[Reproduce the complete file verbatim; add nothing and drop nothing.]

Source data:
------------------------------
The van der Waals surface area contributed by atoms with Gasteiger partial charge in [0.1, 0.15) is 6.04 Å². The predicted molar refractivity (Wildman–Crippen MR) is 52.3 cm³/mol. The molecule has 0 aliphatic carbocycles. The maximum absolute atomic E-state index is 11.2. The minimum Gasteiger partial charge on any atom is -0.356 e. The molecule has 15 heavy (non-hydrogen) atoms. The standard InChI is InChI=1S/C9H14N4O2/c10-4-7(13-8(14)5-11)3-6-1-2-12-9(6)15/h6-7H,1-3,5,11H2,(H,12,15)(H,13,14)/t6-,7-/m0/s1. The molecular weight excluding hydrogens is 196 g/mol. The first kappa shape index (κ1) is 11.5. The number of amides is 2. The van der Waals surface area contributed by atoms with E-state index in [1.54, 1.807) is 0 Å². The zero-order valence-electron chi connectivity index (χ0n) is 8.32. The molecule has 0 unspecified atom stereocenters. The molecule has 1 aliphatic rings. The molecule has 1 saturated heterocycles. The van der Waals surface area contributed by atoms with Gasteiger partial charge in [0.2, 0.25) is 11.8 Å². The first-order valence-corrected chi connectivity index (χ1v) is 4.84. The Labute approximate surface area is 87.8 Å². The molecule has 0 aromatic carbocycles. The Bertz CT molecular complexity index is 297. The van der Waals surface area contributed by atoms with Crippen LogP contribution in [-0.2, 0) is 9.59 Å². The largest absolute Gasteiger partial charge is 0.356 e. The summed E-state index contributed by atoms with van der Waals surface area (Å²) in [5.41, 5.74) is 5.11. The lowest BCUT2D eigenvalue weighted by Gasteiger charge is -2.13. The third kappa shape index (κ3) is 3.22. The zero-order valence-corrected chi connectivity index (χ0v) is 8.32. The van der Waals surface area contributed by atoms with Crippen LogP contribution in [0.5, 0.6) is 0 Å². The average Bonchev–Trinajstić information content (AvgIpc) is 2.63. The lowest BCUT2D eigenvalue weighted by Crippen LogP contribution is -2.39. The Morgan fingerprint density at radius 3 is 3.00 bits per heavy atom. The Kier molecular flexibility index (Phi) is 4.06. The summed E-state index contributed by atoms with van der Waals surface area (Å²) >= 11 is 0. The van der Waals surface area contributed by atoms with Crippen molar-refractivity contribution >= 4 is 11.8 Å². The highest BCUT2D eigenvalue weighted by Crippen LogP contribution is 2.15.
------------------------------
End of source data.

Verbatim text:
The van der Waals surface area contributed by atoms with Gasteiger partial charge in [0.1, 0.15) is 6.04 Å². The predicted molar refractivity (Wildman–Crippen MR) is 52.3 cm³/mol. The molecule has 0 aliphatic carbocycles. The maximum absolute atomic E-state index is 11.2. The minimum Gasteiger partial charge on any atom is -0.356 e. The molecule has 15 heavy (non-hydrogen) atoms. The standard InChI is InChI=1S/C9H14N4O2/c10-4-7(13-8(14)5-11)3-6-1-2-12-9(6)15/h6-7H,1-3,5,11H2,(H,12,15)(H,13,14)/t6-,7-/m0/s1. The molecular weight excluding hydrogens is 196 g/mol. The first kappa shape index (κ1) is 11.5. The number of amides is 2. The van der Waals surface area contributed by atoms with E-state index in [1.54, 1.807) is 0 Å². The zero-order valence-electron chi connectivity index (χ0n) is 8.32. The molecule has 0 unspecified atom stereocenters. The molecule has 1 aliphatic rings. The molecule has 1 saturated heterocycles. The van der Waals surface area contributed by atoms with Gasteiger partial charge in [0.2, 0.25) is 11.8 Å². The first-order valence-corrected chi connectivity index (χ1v) is 4.84. The Labute approximate surface area is 87.8 Å². The molecule has 0 aromatic carbocycles. The Bertz CT molecular complexity index is 297. The van der Waals surface area contributed by atoms with Crippen LogP contribution in [-0.2, 0) is 9.59 Å². The largest absolute Gasteiger partial charge is 0.356 e. The summed E-state index contributed by atoms with van der Waals surface area (Å²) in [5.41, 5.74) is 5.11. The lowest BCUT2D eigenvalue weighted by Gasteiger charge is -2.13. The third kappa shape index (κ3) is 3.22. The zero-order valence-corrected chi connectivity index (χ0v) is 8.32. The van der Waals surface area contributed by atoms with Crippen LogP contribution in [0.5, 0.6) is 0 Å². The average Bonchev–Trinajstić information content (AvgIpc) is 2.63. The lowest BCUT2D eigenvalue weighted by Crippen LogP contribution is -2.39. The Morgan fingerprint density at radius 3 is 3.00 bits per heavy atom. The Kier molecular flexibility index (Phi) is 4.06. The summed E-state index contributed by atoms with van der Waals surface area (Å²) >= 11 is 0. The van der Waals surface area contributed by atoms with Crippen molar-refractivity contribution >= 4 is 11.8 Å². The highest BCUT2D eigenvalue weighted by Crippen LogP contribution is 2.15.